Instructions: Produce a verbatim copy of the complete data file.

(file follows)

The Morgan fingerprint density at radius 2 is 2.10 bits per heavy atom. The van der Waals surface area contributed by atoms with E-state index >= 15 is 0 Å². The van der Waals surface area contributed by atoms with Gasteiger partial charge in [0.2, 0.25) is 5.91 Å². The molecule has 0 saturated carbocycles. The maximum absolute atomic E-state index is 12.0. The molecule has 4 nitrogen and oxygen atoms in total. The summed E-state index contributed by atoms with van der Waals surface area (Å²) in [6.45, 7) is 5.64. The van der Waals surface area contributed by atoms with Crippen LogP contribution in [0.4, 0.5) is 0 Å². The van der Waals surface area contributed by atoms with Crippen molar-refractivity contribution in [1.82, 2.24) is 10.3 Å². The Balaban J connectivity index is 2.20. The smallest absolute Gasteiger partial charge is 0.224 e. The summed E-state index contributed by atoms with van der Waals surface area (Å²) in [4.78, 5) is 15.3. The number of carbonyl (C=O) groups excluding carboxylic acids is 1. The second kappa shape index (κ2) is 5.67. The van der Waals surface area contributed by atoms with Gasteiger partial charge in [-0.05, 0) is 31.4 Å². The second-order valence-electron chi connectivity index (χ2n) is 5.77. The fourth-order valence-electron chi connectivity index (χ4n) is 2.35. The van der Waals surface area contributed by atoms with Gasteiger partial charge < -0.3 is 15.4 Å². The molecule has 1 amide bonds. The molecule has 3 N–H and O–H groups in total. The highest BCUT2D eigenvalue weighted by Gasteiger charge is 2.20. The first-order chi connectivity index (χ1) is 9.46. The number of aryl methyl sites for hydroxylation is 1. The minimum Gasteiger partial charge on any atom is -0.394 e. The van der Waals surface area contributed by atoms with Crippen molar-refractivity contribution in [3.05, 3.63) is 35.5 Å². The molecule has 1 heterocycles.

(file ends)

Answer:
The Morgan fingerprint density at radius 2 is 2.10 bits per heavy atom. The van der Waals surface area contributed by atoms with E-state index >= 15 is 0 Å². The van der Waals surface area contributed by atoms with Gasteiger partial charge in [0.2, 0.25) is 5.91 Å². The molecule has 0 saturated carbocycles. The maximum absolute atomic E-state index is 12.0. The molecule has 4 nitrogen and oxygen atoms in total. The summed E-state index contributed by atoms with van der Waals surface area (Å²) in [6.45, 7) is 5.64. The van der Waals surface area contributed by atoms with Crippen LogP contribution in [0.4, 0.5) is 0 Å². The van der Waals surface area contributed by atoms with Crippen molar-refractivity contribution in [1.82, 2.24) is 10.3 Å². The Balaban J connectivity index is 2.20. The smallest absolute Gasteiger partial charge is 0.224 e. The summed E-state index contributed by atoms with van der Waals surface area (Å²) in [4.78, 5) is 15.3. The number of carbonyl (C=O) groups excluding carboxylic acids is 1. The second kappa shape index (κ2) is 5.67. The van der Waals surface area contributed by atoms with Gasteiger partial charge in [-0.05, 0) is 31.4 Å². The second-order valence-electron chi connectivity index (χ2n) is 5.77. The fourth-order valence-electron chi connectivity index (χ4n) is 2.35. The van der Waals surface area contributed by atoms with Gasteiger partial charge < -0.3 is 15.4 Å². The molecule has 1 amide bonds. The molecule has 3 N–H and O–H groups in total. The highest BCUT2D eigenvalue weighted by Gasteiger charge is 2.20. The first-order chi connectivity index (χ1) is 9.46. The number of aryl methyl sites for hydroxylation is 1. The minimum Gasteiger partial charge on any atom is -0.394 e. The van der Waals surface area contributed by atoms with Crippen molar-refractivity contribution in [3.05, 3.63) is 35.5 Å². The molecule has 1 heterocycles.